Utilities - Water, Gas, Electricity, Telephone
Most Frequently Viewed Resources
What should a tenant do if his or her apartment needs repairs? Can a landlord force a tenant to move? How many days notice does a tenant have to give a landlord before the tenant moves? Can a landlord raise a tenant’s rent? California Tenants—A Guide to Residential Tenants’ and Landlords’ Rights and Responsibilities answers these questions and many others.
Read about where to file your lawsuit or case. Information on jurisdiction and venue.
If you cannot afford the filing fee or other court costs, you may qualify to have these fees and costs waived by the court.
Whatever the reason, you have the right to represent yourself, to be your own lawyer in all cases in California.
The Constitution; Executive and Administrative Laws; County, Appellate, Supreme Court, and Federal Districts; State Legislation; and Legal Guides.
This section will give you general guidelines for how to best prepare yourself for court.
A "utility allowance" is an amount federally subsidized tenants receive to help pay for reasonable utility bills.
Looking for Benefits? Answer questions to find out which government benefits you may be eligible to receive.
Were your services shut off? Interested in surcharges and taxes on your bill?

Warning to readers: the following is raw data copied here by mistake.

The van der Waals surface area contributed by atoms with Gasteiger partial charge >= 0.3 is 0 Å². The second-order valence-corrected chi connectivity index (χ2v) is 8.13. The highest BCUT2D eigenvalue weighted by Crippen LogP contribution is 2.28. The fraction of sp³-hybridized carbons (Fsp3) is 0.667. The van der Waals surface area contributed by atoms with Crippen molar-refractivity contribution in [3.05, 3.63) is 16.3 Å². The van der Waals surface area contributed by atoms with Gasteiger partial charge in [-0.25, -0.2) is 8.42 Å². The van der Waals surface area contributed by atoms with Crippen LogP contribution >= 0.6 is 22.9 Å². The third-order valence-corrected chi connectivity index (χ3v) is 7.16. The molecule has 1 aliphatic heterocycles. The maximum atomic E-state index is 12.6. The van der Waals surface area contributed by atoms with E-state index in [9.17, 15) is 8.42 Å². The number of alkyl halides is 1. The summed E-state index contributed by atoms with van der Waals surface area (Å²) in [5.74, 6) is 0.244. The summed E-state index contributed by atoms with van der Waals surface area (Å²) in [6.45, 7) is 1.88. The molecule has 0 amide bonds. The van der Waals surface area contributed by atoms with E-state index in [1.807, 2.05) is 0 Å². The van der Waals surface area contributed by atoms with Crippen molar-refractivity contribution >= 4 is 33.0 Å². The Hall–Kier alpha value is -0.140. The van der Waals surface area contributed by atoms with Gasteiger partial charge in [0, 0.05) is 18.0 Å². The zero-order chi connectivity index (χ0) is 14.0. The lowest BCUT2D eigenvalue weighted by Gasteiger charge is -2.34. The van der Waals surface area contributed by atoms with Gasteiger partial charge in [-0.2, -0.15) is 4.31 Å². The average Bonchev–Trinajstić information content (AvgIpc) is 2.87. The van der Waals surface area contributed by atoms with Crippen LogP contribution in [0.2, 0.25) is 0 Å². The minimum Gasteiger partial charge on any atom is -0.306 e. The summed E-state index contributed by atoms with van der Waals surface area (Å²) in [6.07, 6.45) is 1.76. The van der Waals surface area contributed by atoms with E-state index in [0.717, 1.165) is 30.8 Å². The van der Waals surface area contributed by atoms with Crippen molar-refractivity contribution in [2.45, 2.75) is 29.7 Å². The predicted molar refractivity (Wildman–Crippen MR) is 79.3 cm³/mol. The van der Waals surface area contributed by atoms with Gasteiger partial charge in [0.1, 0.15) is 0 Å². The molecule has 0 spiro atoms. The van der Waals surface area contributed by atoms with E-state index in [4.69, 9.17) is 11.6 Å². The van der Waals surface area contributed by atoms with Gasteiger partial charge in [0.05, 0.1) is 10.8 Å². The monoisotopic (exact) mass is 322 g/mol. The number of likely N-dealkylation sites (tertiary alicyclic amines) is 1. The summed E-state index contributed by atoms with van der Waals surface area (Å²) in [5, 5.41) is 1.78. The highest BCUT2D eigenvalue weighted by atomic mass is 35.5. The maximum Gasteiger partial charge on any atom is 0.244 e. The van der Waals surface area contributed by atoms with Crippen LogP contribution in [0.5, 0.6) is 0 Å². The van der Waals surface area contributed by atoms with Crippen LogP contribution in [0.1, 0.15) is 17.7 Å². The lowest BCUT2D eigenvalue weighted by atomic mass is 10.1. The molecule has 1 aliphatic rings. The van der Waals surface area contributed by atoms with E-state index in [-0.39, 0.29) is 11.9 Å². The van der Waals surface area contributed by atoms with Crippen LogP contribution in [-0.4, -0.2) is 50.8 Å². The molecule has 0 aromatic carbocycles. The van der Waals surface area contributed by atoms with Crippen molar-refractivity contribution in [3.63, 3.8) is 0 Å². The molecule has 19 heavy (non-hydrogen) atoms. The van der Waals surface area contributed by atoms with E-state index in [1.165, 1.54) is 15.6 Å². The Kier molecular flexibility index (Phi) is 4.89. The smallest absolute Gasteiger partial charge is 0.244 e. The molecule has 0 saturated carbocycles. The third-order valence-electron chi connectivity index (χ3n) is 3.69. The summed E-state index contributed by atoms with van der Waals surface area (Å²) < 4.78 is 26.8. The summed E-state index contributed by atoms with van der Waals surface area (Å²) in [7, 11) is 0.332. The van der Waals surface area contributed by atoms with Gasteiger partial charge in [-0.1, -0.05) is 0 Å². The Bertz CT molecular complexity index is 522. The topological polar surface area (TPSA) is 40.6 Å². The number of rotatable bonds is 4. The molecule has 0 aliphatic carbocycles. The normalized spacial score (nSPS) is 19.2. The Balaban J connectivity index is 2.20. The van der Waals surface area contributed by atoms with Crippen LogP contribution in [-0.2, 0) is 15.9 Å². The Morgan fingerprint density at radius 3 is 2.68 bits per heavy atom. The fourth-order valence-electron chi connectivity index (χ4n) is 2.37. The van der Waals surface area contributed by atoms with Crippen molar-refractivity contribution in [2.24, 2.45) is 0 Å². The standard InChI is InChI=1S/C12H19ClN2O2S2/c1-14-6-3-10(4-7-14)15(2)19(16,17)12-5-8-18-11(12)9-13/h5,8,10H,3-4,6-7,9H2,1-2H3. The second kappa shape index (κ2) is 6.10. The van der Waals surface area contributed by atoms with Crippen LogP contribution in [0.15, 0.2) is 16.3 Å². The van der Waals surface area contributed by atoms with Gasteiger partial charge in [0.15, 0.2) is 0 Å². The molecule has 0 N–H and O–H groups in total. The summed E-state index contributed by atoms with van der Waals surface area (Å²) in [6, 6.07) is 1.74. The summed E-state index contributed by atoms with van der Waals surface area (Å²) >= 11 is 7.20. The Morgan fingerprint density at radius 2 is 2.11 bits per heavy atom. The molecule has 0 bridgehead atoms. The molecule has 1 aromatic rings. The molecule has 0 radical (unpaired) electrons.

Alphabetical Listing of Resources
The comprehensive guide to making purchases and dealing with companies.
Reasons to file a complaint and how to make a successful complaint.
How do prepaid phone cards work? Where can I buy a card? Common fees and charges. Avoiding fraud.
Keeping records, complaining to someone higher up, consulting a lawyer, using mediation services, and other ways to resolve conflicts.
The California Public Utilities Commission (CPUC) regulates privately owned California utilities that provide energy, water, and telecommunications services. If you have a question or complaint concerning one of these utility providers, help is available through the Consumer Affairs Branch (CAB).
You can request a free interpreter to be with you in court.
A court interpreter verbally translates (called “interpreting”) everything the judge and others say from spoken English into your primary language, and everything you say back into spoken English.
This resource has the answers to commonly asked questions about court interpreters, including how to ask for one.
A step-by-step guide to your options: disputes, complaints, and payment plans.
What to do when your provider sneaks in fees to your bill.
"Slamming" is when your long distance service is switched without your permission.
Put your name on the registry, what you should expect when you register, and how to deal with unwanted telemarketing calls.